Basic battery loco circuit
Wiring up a loco

There is more than one way of wiring up a battery powered loco, but this circuit forms the basis for all twelve of my battery locos

The components

Virtually any type of battery can be used in a battery powered loco. Generally, however, rechargeable batteries are preferred. NiCd (Nickel Cadmium) batteries were once the most common batteries used in battery locos, but these have now been largely replaced by NiMh (Nickel Metal Hydride) batteries. Although Low Self Discharge (LSD) types are  more expensive, they are preferrable as normal NiMh batteries discharge themselves when stored and there is nothoing more frustrating than getting a loco out and finding its batteries are flat.

I now tend to use Lithium Ion batteries as they provide more power for less space. Each cell of a li-ion battery produces 3.7v whereas each NiMh cell produces only 1.2v. Hence, ten NiMh batteries would be needed to produce 12v whereas only three Li-ion batteries are needed to provide around 12v (or 11.1v). The disadvantage of li-ion is that they are more volatile and so have to be handled carefully. They must be carefully charged and must never be over-discharged. It is advisable to use 'protected' li-ion batteries and use a battery charger which is specially designed to manage li-ion batteries. If in doubt, play safe and use NiMh LSD batteries.

Regardless of which type of batteries you use, you should protect them from short circuits by incorporating a fuse somewhere in the circuit - preferably as near to the batteries as possible. Auto-reset fuses avoid the need for a blown fuse to be replaced but their disadvantage is they can take a long time to trip when a circuit is being overloaded - and so they are less likely to protect sensitive components in the receiver / controller. In low voltage circuits, the fuse can be placed in either the positive or the negative leads to the battery.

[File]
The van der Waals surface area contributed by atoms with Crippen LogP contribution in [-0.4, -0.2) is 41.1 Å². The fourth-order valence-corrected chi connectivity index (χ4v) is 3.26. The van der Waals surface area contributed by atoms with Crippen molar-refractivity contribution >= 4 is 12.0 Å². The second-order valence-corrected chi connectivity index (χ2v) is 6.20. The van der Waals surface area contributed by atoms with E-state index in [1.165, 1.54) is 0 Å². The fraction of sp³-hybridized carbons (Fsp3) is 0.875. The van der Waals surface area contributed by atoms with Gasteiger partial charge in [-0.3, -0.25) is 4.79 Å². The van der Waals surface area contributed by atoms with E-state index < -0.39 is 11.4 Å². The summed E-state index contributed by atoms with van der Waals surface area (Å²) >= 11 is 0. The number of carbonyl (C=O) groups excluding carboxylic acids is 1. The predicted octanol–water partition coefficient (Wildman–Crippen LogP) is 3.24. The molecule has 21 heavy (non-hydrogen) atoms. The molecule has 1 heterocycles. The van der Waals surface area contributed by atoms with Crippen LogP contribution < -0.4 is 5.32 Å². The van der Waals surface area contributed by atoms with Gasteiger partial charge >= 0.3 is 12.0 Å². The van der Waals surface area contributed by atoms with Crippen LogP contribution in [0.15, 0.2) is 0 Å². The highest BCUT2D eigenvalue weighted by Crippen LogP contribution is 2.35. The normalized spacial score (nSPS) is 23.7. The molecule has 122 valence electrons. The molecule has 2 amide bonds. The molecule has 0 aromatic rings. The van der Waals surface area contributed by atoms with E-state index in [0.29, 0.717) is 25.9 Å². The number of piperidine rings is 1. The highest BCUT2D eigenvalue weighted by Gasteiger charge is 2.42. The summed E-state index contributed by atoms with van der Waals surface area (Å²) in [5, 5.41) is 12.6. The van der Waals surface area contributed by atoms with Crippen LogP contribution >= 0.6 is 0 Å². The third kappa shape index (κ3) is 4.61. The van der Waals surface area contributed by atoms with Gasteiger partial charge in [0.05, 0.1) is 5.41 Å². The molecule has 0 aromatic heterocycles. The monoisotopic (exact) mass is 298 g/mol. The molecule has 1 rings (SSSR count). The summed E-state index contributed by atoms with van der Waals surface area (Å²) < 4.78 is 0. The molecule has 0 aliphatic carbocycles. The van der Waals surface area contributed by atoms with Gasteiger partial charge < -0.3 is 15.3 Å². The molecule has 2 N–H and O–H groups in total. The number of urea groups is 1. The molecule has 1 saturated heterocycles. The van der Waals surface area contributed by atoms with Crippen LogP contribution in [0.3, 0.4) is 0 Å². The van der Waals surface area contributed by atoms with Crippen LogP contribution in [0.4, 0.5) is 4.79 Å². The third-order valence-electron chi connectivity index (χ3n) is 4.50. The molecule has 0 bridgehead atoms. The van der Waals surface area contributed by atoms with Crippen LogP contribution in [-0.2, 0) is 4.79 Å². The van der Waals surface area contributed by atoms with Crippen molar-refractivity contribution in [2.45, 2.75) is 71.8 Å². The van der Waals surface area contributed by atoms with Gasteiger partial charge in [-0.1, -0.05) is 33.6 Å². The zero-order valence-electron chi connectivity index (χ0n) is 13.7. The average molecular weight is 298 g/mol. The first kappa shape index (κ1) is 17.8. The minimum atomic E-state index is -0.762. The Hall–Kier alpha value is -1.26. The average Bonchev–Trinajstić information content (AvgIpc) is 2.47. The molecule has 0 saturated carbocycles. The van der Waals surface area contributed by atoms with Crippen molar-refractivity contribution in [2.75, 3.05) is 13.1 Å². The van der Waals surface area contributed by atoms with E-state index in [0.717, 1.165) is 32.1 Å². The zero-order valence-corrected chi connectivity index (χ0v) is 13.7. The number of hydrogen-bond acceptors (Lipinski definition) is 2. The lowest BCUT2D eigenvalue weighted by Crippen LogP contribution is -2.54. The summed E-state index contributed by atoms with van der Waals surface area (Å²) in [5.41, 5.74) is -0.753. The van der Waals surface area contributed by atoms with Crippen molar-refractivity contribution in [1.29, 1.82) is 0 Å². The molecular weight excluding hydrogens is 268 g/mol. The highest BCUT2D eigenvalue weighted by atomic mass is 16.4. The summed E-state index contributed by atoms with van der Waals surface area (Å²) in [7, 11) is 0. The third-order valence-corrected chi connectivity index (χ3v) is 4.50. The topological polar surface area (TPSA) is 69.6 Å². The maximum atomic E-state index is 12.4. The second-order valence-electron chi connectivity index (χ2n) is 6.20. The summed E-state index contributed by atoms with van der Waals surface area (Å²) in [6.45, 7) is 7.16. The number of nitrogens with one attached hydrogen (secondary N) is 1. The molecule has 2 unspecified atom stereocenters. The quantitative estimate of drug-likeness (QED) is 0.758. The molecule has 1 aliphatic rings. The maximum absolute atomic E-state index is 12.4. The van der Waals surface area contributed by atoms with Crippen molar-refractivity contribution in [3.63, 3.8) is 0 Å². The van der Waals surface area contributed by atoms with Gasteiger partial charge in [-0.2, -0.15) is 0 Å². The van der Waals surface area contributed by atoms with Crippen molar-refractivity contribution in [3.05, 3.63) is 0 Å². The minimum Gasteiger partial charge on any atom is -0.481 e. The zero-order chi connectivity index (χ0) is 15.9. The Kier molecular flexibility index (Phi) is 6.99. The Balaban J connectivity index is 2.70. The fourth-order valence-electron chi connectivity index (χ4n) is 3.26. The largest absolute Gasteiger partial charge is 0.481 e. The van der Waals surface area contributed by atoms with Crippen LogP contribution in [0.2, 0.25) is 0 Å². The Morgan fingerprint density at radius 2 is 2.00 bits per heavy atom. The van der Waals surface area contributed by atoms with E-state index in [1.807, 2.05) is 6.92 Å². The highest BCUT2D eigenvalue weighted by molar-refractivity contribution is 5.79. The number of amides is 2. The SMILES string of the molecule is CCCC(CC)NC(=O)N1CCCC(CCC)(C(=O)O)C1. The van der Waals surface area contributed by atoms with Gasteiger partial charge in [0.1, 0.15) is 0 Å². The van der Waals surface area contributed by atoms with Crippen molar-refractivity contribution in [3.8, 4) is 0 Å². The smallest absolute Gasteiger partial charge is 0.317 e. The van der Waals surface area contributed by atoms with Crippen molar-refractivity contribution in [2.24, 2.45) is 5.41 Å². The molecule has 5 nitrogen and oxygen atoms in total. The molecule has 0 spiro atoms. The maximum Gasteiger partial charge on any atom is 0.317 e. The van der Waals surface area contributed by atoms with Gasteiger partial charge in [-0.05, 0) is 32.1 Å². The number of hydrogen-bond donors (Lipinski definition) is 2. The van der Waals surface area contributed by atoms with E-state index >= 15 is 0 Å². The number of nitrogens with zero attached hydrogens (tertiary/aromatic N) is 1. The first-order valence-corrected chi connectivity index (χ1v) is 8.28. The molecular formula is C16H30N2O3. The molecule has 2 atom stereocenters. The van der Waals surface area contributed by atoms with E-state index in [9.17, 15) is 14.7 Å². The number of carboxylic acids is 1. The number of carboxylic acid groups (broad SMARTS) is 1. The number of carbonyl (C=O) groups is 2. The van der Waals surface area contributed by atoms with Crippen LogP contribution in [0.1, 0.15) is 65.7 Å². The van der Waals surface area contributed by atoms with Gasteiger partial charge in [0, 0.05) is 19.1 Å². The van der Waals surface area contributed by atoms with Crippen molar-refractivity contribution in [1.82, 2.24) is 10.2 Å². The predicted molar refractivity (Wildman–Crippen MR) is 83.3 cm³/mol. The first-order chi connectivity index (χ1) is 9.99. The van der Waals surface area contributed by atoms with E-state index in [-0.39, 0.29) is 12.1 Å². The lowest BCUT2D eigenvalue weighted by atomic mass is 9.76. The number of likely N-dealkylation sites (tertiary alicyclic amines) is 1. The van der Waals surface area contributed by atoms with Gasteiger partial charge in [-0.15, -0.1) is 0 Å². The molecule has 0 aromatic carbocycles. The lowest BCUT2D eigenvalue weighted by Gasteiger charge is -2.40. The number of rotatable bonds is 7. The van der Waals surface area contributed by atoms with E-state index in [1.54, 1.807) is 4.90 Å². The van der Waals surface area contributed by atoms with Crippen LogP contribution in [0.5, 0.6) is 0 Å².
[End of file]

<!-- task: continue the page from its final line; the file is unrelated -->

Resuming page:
Two-way switch
This allows the battery to be either connected to the receiver/controller or to the charge socket. If the switch is centre-off, then it will also disconnect the battery entirely from the circuitry.

Charge socket
DC power sockets are generally used by garden railway modellers as charge sockets. These are usually mounted in a 5.5mm diameter hole and come in two sizes - 2.1mm and 2.5mm (the diameter of the plug).

The metal socket which I tend to use (and supply on the website) incorporates an internal switch contact which can be used to provide additional protection against accidental short circuits. This circuit is the one I use for my basic rechargeable wiring loom (available on the Accessories page)
The positive lead (red) from the socket is connected through the switch and fuse to the positive terminal of the battery. The black (negative) lead is connected to the negative terminal of the battery. The grey lead is connected to the receiver/controller. When there is no plug inserted into the charge socket the receiver is connected to the negative supply. When a plug is inserted into the socket, the connection to the receiver is broken.

RCT/Deltang receiver/controllers combine a receiver with an Electronic Speed Controller (ESC) on one board. This makes them very compact and efficient. Basically, two wires are needed for the supply and two wires are connected to the motor.

The RCT-Rx65b can handle up to 3 amps which is adequate for most 16mm scale narrow gauge garden railway locomotives and smaller Gauge 1 and G Gauge locos. A daughter-board is available for the Rx65b which enables it to drive two motors (drawing up to 3A each) - or one motor drawing up to 6A.